Microsoft Ignites a new Focus on Security (Part 2)

If you would like to read the other parts in this article series please go to:


In Part 1 of this article series, I discussed how Microsoft held its very first Ignite conference the first week of May, in Chicago, with many of the sessions focused on security in the cloud. We talked about the announcement regarding more flexible patching cycles (and the possible end of Patch Tuesday as we know it) and the introduction of Windows 10 Device Guard.

Why do we need a new type of security solution?

One of the more interesting sessions at Ignite was presented by Demi Albuz, Michael Dubinsky, Benny Lakunishok and Idan Plotnik. The presentation began with some statistics showing that seventy-five percent of network intrusions are due to compromised user credentials and even more concerning, that the median number of days attackers are inside the victim network before being detected is more than two hundred. That’s eight months – a long time to have your network infiltrated by cybercriminals.

Do you think you’re safe as long as you have a good anti-malware solution in place? Maybe you should think again. According to the presenters, one of the problems that is making it more difficult to detect the presence of these attackers is that they’re not using malware to get in; they’re using legitimate IT tools. As with tools in the “real” (physical) world, any tool – guns, knives, chain saws, automobiles, nuclear power, et al – can be used for good purposes or for evil ones. When the bad guys adopt the tools that are commonly used to help you manage or secure your network, it makes it harder to ferret them out.

Microsoft took a look at the traditional IT security solutions and found that many are too complex, prone to false positives, and/or designed to protect the network only at the perimeter. The complexity means that many will be deterred and not use them at all, and for those who do, there’s more likelihood that they won’t get the configuration set up correctly to most effectively protect from today’s threats.

The false positives have the same effect as “crying wolf” – when you receive many reports that turn out to be false, it wastes your valuable time and after a while it will cause you to regard every report as probably false and thus not meriting your immediate attention. That means when you do get a legitimate alert, you might not respond as you should.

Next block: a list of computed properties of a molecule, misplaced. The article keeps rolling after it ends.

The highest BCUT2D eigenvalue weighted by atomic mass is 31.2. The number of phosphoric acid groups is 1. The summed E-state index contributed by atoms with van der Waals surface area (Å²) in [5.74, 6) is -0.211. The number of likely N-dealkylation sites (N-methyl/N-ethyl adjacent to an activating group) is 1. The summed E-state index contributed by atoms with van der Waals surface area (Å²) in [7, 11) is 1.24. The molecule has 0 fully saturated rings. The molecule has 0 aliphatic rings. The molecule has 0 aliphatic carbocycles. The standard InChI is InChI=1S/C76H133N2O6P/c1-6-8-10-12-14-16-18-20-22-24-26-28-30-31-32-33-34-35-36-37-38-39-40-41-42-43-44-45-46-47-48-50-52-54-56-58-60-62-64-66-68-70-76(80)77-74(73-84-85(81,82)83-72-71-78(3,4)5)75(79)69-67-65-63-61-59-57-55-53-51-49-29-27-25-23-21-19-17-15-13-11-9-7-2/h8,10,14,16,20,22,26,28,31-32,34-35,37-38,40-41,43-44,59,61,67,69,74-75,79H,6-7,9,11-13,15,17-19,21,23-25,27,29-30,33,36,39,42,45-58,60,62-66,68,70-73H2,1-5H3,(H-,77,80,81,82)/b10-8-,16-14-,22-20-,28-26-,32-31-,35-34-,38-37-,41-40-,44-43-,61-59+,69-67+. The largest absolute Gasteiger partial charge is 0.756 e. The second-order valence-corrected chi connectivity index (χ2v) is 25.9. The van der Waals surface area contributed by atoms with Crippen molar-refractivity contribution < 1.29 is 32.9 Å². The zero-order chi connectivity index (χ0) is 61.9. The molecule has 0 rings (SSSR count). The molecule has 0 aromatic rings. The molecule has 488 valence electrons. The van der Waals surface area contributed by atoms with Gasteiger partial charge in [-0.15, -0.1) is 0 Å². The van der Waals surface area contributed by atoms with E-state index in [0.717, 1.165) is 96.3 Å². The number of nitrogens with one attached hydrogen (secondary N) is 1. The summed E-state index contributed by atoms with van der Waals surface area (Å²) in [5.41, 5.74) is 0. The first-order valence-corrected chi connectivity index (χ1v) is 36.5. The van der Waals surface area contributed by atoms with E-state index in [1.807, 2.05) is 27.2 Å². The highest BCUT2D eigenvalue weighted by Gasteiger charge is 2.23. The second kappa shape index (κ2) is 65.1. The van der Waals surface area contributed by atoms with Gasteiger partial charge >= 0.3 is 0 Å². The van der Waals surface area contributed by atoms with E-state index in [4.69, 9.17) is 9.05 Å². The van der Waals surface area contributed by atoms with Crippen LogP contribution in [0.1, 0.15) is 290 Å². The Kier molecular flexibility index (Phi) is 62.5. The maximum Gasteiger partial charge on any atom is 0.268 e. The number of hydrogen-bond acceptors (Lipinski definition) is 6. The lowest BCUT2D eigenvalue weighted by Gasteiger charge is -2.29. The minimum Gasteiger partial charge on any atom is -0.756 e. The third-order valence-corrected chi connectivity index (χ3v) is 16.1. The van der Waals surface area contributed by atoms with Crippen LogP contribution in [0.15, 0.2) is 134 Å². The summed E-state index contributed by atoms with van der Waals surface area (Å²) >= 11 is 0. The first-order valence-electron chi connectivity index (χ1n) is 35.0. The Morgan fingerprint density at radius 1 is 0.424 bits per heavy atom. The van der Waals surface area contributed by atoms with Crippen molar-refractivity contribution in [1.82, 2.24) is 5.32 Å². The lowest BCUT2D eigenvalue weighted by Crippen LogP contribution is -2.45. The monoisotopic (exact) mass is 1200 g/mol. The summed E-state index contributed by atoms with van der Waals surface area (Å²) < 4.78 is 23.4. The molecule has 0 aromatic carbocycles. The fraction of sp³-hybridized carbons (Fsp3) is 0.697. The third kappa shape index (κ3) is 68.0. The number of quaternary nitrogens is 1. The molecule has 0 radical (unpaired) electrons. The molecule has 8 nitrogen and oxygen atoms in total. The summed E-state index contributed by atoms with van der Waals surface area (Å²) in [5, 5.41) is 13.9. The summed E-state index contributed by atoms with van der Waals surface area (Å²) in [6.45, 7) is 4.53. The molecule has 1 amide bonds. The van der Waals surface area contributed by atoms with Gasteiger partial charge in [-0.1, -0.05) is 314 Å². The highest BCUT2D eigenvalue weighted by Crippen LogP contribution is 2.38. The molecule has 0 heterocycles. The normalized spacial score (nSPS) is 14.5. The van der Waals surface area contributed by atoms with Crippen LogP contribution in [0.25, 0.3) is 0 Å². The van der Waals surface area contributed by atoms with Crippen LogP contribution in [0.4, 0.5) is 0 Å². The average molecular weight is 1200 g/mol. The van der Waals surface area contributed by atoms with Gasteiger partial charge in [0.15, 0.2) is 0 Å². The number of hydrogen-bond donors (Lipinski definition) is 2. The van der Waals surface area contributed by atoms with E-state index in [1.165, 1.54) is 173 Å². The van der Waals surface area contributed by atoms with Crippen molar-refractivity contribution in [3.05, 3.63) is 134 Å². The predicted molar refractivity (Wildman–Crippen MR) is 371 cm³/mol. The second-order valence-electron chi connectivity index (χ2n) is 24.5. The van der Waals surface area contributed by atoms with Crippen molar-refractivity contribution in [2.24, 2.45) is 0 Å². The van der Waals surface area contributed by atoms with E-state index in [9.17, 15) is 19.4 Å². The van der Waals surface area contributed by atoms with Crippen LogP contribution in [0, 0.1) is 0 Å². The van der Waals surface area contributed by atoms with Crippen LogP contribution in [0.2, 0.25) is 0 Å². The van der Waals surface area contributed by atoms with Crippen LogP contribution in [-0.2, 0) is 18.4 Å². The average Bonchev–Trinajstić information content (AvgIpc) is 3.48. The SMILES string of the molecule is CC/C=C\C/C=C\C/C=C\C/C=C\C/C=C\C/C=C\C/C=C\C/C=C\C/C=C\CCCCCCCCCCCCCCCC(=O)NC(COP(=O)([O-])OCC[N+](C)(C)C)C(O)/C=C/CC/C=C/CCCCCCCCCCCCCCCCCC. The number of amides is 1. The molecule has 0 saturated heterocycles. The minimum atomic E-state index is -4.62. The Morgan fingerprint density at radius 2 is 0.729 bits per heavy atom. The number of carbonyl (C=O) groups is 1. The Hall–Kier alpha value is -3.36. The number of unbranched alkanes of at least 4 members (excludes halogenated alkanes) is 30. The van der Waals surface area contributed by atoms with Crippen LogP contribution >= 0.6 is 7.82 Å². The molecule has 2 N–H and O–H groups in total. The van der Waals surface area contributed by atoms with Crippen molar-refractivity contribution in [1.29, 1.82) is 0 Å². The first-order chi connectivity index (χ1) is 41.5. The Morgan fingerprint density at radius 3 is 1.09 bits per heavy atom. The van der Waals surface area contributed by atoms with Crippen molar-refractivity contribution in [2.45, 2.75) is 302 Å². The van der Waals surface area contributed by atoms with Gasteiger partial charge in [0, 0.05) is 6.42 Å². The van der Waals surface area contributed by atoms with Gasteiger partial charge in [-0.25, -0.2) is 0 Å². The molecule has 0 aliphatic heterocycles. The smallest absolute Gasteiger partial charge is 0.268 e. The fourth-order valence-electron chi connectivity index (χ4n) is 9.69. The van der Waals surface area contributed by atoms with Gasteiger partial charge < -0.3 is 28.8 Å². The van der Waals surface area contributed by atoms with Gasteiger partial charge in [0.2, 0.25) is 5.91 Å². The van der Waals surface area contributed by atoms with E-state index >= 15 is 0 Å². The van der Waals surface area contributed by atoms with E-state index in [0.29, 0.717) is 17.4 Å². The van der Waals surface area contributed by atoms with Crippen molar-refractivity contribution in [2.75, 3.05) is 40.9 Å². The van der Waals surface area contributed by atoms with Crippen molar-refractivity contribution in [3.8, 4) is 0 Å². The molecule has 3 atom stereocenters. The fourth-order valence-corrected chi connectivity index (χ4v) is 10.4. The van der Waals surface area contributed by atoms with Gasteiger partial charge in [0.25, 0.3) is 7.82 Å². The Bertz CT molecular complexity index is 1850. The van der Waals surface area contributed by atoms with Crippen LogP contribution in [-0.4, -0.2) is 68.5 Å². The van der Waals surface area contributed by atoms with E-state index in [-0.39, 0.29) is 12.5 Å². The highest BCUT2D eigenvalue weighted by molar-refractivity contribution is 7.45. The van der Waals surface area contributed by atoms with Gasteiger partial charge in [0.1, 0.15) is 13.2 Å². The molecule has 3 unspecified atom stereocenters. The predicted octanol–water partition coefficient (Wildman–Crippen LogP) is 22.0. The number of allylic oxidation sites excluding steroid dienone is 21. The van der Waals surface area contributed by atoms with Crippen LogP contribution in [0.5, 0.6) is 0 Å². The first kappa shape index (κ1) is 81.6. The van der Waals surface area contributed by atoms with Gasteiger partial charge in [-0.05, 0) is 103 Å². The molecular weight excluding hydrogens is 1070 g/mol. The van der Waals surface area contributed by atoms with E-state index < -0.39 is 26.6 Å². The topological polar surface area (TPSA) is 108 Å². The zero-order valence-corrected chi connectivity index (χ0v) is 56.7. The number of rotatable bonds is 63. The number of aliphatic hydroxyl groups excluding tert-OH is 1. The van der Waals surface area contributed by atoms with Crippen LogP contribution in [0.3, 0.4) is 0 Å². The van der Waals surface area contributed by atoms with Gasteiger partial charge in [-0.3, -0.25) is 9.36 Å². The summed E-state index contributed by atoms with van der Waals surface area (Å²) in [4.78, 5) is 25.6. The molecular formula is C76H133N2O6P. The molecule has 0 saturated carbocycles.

Today’s networks don’t operate in a vacuum inside a clearly defined and easily established perimeter. And it’s no longer safe to assume that everything within the internal network can be trusted. When an attacker is able to obtain a legitimate user’s credentials (and remember the stats above; that’s the source of three-quarters of network intrusions), perimeter defenses are virtually useless. The attacker is inside, and free to operate like any trusted internal agent.

This, then, is the perspective that Microsoft was coming from in the decision to develop a new “threat analytics” approach to security. It’s not a replacement for the traditional methods, of course, but a supplement to them.

What is Microsoft Advanced Threat Analytics?

So how does it work? Well, they looked at the concept used by credit card companies that monitor the charges made on their customers’ credit cards to determine the “normal” spending patterns, and then notify the cardholders when they detect activity that is out of the ordinary, to verify that it’s a legitimate charge. I had this happen to me once when I purchased a high-dollar Nikon camera. This is the reason the credit card companies advise you to let them know when you’re planning to travel if you might use your card, because charges made in places that aren’t usual for you can trigger these types of security alerts.

Microsoft Threat Analytics takes this same concept to monitoring of IP traffic. This is called behavioral analytics and it’s combined with algorithms that can detect known attack signatures, to create a powerful advanced threat detection solution.

A big advantage of ATA is that it’s easy for admins. You don’t have to figure out how to create a bunch of rules and policies because the software monitors and learns what normal behavior of your users and devices is. This reduces the incidence of false positives, as well. ATA does this while hiding itself from the attackers. It is continuously updating its profiles for normal behavior within your organization. When it does detect suspicious behaviors that deviate from the norm, it alerts you only when those unusual activities are contextually aggregated.

ATA can detect unusual behaviors such as suspicious logons, remote execution of code, password sharing and lateral movement, and help to protect against many types of malicious attacks, including pass-the-ticket and pass-the-hash, forged PAC, even BruteForce attacks.